The link between cars and art has always been strong. While the Italian Futurists - perhaps the first movement to really engage with the rapid motorisation of the world - hailed the vision of speed, chaos, dust and destruction the motor car promised, others have embraced it for purely sybaritic reasons; fast cars are one of the perks of fame, fortune and an unconventional approach to life.
Miami's 1111 Lincoln Road is the perfect venue (opens in new tab) for a new showing of the ultimate collection of art cars during Art Basel Miami Beach and Design Miami (opens in new tab). Exploring the history of auto-art mash-ups, Piston Head: Artists Engage the Automobile arranges a dizzying selection of contemporary art cars around the ramps and offset columns of Herzog & de Meuron's award-winning multi-use car park space. With exhibits that range from one of César's celebrated crushed 'car bricks' to a cheekily spot-painted Leyland Mini - an early piece of Hirst brand extension - to its precursor, a squiggle saturated Buick given the Keith Haring treatment, nearly every conceivable angle of the car's relationship with art is covered.
Ron Arad has also been at the crusher, and his pancaked Fiat 500 (opens in new tab) evokes affection and dismay in equal measure, while American artist Lucien Smith has stayed with the theme of decay. 'The sound of the engine still running and for the last time they locked eyes, together again in the end' is the wretched carcass of a pick-up truck turned shooting target.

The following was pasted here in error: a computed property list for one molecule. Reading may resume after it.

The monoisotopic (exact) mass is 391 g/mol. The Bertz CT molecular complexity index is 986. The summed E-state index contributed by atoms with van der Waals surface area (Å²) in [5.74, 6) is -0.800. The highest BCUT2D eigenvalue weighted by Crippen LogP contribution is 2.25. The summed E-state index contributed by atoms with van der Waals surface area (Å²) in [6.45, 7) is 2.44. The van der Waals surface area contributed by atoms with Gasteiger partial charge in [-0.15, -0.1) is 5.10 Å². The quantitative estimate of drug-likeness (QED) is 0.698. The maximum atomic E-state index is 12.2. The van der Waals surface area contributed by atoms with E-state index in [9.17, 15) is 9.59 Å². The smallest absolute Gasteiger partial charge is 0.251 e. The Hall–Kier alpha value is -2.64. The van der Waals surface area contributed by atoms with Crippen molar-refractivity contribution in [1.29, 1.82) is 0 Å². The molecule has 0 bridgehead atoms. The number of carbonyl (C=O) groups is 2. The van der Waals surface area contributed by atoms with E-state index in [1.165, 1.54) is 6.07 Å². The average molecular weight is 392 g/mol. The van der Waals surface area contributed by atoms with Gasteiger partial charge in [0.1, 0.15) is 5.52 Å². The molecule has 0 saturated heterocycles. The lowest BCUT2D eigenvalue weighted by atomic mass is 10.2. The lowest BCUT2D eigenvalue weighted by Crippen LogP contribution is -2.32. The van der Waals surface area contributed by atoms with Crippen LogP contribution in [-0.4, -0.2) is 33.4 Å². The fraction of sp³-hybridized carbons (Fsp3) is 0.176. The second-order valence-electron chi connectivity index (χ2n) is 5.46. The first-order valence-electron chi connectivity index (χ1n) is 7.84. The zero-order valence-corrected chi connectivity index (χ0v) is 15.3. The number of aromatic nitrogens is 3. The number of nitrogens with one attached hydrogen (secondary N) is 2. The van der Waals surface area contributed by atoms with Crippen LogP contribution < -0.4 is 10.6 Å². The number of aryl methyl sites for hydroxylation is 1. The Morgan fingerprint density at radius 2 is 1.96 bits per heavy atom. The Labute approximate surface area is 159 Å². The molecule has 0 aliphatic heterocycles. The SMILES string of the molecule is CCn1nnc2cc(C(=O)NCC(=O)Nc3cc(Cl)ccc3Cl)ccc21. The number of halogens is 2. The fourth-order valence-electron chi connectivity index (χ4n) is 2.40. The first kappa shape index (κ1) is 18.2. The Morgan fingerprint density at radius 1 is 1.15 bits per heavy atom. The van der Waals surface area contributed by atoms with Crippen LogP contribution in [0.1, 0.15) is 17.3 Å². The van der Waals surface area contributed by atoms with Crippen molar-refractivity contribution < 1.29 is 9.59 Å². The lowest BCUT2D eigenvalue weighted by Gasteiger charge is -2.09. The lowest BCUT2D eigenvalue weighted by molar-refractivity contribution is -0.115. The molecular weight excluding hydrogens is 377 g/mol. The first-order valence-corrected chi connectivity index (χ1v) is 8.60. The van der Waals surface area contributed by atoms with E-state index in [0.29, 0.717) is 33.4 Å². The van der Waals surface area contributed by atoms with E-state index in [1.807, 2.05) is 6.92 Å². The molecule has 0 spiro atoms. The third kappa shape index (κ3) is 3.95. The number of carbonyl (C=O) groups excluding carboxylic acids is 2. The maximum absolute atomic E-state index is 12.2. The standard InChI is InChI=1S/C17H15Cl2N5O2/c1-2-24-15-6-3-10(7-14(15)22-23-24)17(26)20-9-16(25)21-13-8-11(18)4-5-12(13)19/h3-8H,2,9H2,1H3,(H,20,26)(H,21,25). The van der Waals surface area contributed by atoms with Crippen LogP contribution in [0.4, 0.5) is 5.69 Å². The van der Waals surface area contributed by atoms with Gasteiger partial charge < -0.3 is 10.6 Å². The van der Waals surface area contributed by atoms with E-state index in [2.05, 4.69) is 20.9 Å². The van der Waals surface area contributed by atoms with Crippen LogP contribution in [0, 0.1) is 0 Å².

Cars in art are either conduits for sex or death. The Brookyln art collective Bruce High Quality Foundation have taken two elderly Beetles and set them at each other's throats, anthropomorphising the familiar forms into a bio-mechanical brawl. Dan Colen and Nate Lowman have turned a battered old Jag into a chaotic receptacle of dead and dying technology to create the hipster-baiting 'Welfare Mothers Make Better Lovers'. Of all the exhibits, the late Salvatore Scarpitta's Ernie Triplett Special is one of the most intriguing, being a fully-functional race car used by the artist's own sprint car team in Pennsylvania.
Richard Prince is also an auto obsessive, preferring the 1970s-era muscle cars. His 'Vanishing Point (The Artist Cut)' is a contemporary update of earlier works, referencing the iconic road movie and the menacing forms of Dodge's old and new. Richard Phillips is another subscriber to the cult of the muscle car. 'Playboy Charger' is a fully functional spin-off from Phillips' recent 'Playboy Marfa' installation (opens in new tab). Other featured artists include Tom Sachs, Franz West, Virginia Overton, Kenny Scharf, Olivier Mosset and Joshua Callaghan, who is using a LaFerrari, the show sponsor's latest model (opens in new tab), as the basis for a life-size charcoal rubbing, underway throughout the duration of the show. Curated by Venus Over Manhattan (opens in new tab), the show makes exceptional use of the 1111 space, fulfilling its original role as a place to both park and show art.
1111 Lincoln Road (opens in new tab)
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Jonathan Bell has written for Wallpaper* magazine since 1999, covering everything from architecture and transport design to books, tech and graphic design. He is now the magazine’s Transport and Technology Editor. Jonathan has written and edited 15 books, including Concept Car Design, 21st Century House, and The New Modern House. He is also the host of Wallpaper’s first podcast.
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